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I'm working on an application that processes huge Excel 2007 files, and I'm using OpenPyXL to do it. OpenPyXL has two different methods of reading an Excel file - one "normal" method where the entire document is loaded into memory at once, and one method where iterators are used to read row-by-row.

The problem is that when I'm using the iterator method, I don't get any document meta-data like column widths and row/column count, and i really need this data. I assume this data is stored in the Excel document close to the top, so it shouldn't be necessary to load the whole 10MB file into memory to get access to it.

So, is there a way to get ahold of the row/column count and column widths without loading the entire document into memory first?

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1  
I have a feeling that if you have huge Excel files, you're likely using Excel for a task it is unsuited to. –  Markus Nov 14 '12 at 12:24
1  
@Markus: That's not really relevant. My boss is using Excel, I'm just writing this script for him. –  Hubro Nov 14 '12 at 12:48
    
In any case, I had a browse through openpyxl, and it doesn't seem to load the column dimensions for IterableWorksheet. If you load the whole thing at once you can get the dimensions like worksheet.column_dimensions["A"].width, however the column_dimensions dict is completely unpopulated for the iterable worksheet. :-/ It looks like the newer excel documents are just XML so you could in theory use that to look for your column elements and extract the info directly, but it's a hassle. –  Markus Nov 15 '12 at 11:38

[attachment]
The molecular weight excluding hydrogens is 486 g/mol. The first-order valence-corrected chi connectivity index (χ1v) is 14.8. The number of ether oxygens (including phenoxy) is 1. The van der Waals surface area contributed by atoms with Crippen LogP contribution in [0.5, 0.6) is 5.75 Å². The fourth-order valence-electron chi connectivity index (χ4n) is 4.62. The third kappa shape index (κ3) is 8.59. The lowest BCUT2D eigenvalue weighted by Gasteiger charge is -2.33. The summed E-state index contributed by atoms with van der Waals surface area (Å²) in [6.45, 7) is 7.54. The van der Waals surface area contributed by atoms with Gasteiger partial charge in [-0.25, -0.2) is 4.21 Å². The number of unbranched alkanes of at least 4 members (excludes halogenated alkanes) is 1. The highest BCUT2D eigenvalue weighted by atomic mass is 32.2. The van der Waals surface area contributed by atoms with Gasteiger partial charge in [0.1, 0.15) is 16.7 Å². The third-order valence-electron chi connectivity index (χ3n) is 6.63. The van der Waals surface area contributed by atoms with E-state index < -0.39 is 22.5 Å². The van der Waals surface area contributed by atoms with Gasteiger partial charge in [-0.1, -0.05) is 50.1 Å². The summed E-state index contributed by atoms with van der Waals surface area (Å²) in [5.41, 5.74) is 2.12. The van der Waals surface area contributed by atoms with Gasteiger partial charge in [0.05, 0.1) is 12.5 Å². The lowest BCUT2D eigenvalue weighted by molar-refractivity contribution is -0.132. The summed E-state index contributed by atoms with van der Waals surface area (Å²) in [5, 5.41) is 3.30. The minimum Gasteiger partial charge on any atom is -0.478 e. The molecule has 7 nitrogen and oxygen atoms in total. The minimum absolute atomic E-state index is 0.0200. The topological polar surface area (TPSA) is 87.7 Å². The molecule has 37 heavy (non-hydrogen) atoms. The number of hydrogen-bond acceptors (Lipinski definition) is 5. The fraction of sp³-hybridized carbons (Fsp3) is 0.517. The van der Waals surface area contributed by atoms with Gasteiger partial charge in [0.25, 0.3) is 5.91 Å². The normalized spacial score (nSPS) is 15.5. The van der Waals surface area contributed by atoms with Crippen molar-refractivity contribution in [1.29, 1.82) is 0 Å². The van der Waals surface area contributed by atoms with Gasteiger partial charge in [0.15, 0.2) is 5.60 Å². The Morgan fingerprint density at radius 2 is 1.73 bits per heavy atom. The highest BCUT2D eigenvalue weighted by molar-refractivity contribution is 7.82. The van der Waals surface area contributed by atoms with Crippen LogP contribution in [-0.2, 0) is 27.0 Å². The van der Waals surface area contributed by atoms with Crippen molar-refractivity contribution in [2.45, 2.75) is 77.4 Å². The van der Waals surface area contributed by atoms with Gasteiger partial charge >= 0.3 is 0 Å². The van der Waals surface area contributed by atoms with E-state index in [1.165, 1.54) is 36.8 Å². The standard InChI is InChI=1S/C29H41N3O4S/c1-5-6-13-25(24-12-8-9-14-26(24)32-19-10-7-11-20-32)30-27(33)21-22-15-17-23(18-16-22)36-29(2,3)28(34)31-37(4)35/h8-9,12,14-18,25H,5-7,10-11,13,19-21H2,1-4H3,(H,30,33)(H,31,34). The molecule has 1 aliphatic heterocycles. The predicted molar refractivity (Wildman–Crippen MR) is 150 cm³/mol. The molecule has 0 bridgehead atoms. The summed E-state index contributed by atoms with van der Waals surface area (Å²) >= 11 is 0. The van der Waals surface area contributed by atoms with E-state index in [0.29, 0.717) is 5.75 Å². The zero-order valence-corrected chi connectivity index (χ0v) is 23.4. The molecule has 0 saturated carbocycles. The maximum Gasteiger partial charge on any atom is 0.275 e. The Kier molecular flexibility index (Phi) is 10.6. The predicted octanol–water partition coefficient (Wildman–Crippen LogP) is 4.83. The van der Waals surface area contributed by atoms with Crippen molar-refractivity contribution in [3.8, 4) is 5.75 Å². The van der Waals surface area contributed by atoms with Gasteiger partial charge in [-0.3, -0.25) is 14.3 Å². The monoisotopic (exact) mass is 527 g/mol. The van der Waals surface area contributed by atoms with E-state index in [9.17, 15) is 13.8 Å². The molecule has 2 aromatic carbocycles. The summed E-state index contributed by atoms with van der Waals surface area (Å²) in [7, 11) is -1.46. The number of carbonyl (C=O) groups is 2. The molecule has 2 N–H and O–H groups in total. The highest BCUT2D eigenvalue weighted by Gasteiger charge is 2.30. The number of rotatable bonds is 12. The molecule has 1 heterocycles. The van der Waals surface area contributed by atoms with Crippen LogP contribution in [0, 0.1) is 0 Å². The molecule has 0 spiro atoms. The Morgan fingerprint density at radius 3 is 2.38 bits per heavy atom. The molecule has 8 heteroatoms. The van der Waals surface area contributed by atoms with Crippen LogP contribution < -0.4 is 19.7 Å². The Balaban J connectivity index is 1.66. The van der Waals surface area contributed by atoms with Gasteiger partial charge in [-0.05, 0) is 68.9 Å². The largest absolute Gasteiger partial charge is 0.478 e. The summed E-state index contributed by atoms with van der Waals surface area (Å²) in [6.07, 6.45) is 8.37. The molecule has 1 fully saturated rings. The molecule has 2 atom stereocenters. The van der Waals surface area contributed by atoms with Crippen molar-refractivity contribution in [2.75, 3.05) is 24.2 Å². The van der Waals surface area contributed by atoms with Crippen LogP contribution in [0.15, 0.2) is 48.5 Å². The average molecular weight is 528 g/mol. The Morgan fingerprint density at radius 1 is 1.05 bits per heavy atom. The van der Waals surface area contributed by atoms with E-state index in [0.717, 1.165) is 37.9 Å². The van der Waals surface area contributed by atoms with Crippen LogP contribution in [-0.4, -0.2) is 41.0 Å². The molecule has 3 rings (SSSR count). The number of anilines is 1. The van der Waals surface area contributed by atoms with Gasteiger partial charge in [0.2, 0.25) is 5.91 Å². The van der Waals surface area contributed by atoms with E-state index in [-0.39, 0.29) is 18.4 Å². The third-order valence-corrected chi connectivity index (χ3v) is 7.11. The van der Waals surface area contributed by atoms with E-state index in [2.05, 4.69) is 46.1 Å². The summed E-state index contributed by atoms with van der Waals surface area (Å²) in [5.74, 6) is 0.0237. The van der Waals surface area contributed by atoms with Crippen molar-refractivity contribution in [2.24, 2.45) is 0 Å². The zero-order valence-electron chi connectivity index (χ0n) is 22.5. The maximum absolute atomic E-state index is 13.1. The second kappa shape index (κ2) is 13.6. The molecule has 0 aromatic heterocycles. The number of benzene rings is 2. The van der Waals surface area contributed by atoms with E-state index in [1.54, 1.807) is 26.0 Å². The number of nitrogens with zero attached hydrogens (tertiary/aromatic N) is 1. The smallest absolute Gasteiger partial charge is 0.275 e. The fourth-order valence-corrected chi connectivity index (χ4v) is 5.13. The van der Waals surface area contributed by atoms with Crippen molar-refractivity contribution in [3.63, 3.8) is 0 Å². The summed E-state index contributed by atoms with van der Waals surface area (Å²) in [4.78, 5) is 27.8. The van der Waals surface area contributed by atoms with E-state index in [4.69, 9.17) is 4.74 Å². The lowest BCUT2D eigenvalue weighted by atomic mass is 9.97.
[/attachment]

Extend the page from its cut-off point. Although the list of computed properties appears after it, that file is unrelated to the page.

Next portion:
2 Answers 2

up vote 3 down vote accepted

Taking a look at the source code of OpenPyXL (IterableWorksheet) I've figured out how to get the column and row count from an iterator worksheet:

wb = load_workbook(path, use_iterators=True)
sheet = wb.worksheets[0]

row_count = sheet.get_highest_row() - 1
column_count = letter_to_index(sheet.get_highest_column()) + 1

IterableWorksheet.get_highest_column returns a string with the column letter that you can see in Excel, e.g. "A", "B", "C" etc. Therefore I've also written a function to translate the column letter to a zero based index:

def letter_to_index(letter):
    """Converts a column letter, e.g. "A", "B", "AA", "BC" etc. to a zero based
    column index.

    A becomes 0, B becomes 1, Z becomes 25, AA becomes 26 etc.

    Args:
        letter (str): The column index letter.
    Returns:
        The column index as an integer.
    """
    letter = letter.upper()
    result = 0

    for index, char in enumerate(reversed(letter)):
        # Get the ASCII number of the letter and subtract 64 so that A
        # corresponds to 1.
        num = ord(char) - 64

        # Multiply the number with 26 to the power of `index` to get the correct
        # value of the letter based on it's index in the string.
        final_num = (26 ** index) * num

        result += final_num

    # Subtract 1 from the result to make it zero-based before returning.
    return result - 1

I still haven't figured out how to get the column sizes though, so I've decided to use a fixed-width font and automatically scaled columns in my application.

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This might be extremely convoluted and I might be missing the obvious, but without OpenPyXL filling in the column_dimensions in Iterable Worksheets (see my comment above), the only way I can see of finding the column size without loading everything is to parse the xml directly:

from xml.etree.ElementTree import iterparse
from openpyxl import load_workbook
wb=load_workbook("/path/to/workbook.xlsx", use_iterators=True)
ws=wb.worksheets[0]
xml = ws._xml_source
xml.seek(0)

for _,x in iterparse(xml):

    name= x.tag.split("}")[-1]
    if name=="col":
        print "Column %(max)s: Width: %(width)s"%x.attrib # width = x.attrib["width"]

    if name=="cols":
        print "break before reading the rest of the file"
        break
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Also, this is probably bad style for parsing xml, I haven't done that before. –  Markus Nov 15 '12 at 12:30

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